An important detail. My first one was purple, my current one is blue.
2. It has a one-week-per-page spread:
I need to have enough space to write what I’m doing but I also don’t want to have so much space it looks like I have no life. The one-week-per-page spread is perfect: I can fit everything in and also look like I’m busy (even when I’m not).
3. It has a lined page opposite each week:
I’m a big fan of to-do lists, as I’ve said here 492018 times. Writing weekly to-do lists is easy with the Moleskine diary – I can write it opposite my week spread and have a firm grasp of what I’m doing and what I need to do.
4. It has a page marker:
Absolute must. I need to know where I am in the grand scheme of time.
5. It has a pocket at the back:
Perfect for loose papers, which for me means letters that need posting and bank statements.
6. It’s the perfect size:
Not overwhelming big but big enough that I’m not struggling to write things down and squish things on the page. Also, not too heavy – I can carry it pretty much everywhere (except to go party, but who needs a planner when you’re dancing?).
It’s elegant, practical, and just beautiful in my opinion. A classic. If you’re looking at getting a planner for 2017, give the Moleskine diary a try.
Aside from the diary, Moleskine are also my go-to place for buying notebooks. I used to have a million notebooks, in all varying sizes and shapes and colours and patterns… And unsurprisingly, I could never finish a notebook. I’d start one and then be frustrated by my lack of uniformity in the notebook, by the occasional messy page, by my indecision regarding what the notebook’s purpose should be.
That all went away once I started using the black, large, soft-cover, ruled Moleskine notebook. It’s perfect. I realised I prefer wide notebooks because I have enough room to write in them – my hand always seems to be awkwardly squished when writing in small notebooks. The soft cover means it’s so light and easy to carry around. And it’s black, and I love most things black. Unsurprisingly, once I’d found the perfect fit notebook for me, I was able to consistently use it without any effort or thought.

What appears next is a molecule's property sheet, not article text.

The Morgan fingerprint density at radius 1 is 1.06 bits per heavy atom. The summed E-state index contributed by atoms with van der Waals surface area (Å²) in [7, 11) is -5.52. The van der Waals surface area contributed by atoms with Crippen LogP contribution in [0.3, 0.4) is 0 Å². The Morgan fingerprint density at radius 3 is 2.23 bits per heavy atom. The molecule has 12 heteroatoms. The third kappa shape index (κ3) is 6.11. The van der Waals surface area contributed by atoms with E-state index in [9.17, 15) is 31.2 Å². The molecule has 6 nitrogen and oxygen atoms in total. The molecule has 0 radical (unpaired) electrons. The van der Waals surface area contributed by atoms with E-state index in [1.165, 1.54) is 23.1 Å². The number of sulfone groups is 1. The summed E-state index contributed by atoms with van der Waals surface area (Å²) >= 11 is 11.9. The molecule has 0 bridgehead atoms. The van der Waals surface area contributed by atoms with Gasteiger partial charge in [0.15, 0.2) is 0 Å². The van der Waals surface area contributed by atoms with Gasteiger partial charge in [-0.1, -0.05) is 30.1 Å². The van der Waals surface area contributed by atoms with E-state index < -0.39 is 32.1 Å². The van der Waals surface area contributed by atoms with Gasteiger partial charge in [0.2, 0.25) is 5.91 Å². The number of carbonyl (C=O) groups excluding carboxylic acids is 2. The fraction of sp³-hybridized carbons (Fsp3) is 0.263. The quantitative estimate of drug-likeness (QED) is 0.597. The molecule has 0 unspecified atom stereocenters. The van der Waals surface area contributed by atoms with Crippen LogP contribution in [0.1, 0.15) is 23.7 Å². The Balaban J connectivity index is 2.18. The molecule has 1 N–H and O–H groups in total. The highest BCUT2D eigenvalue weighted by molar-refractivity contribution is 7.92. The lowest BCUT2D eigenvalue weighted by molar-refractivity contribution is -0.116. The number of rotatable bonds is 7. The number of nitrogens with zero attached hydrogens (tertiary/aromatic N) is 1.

One day, I realised that Moleskines had become a little piece of “me”. I carry them everywhere. When I open them, I can look at my writing spilling over every page. There’s a distinct style to the content I’ve poured into them. They’re a part of “me”, the everyday “me”. I found something I loved, something that spoke to my aesthetic values, something that represented me. It suddenly made sense – no wonder I’d never been able to stick to a diary or notebook before. None of them had fit me.
I’d grown up a bit. I’d worked out something that I liked and loved. I’d worked out that I like having a diary and notebook and sticking to them consistently. I’d worked out that Moleskines were perfect for me.
And I revelled in this little realisation. I revelled in this little bit of “me” that I discovered, this little bit of aesthetic uniformity. It’s a small pleasure, one that no one else is likely to notice, but it makes me happy. And I’m paying attention to the small pleasures these days. They’re the things that can make me happy on a regular basis. And they can be just as satisfying as the big things.
Follow me on Bloglovin’ for regular updates! 🙂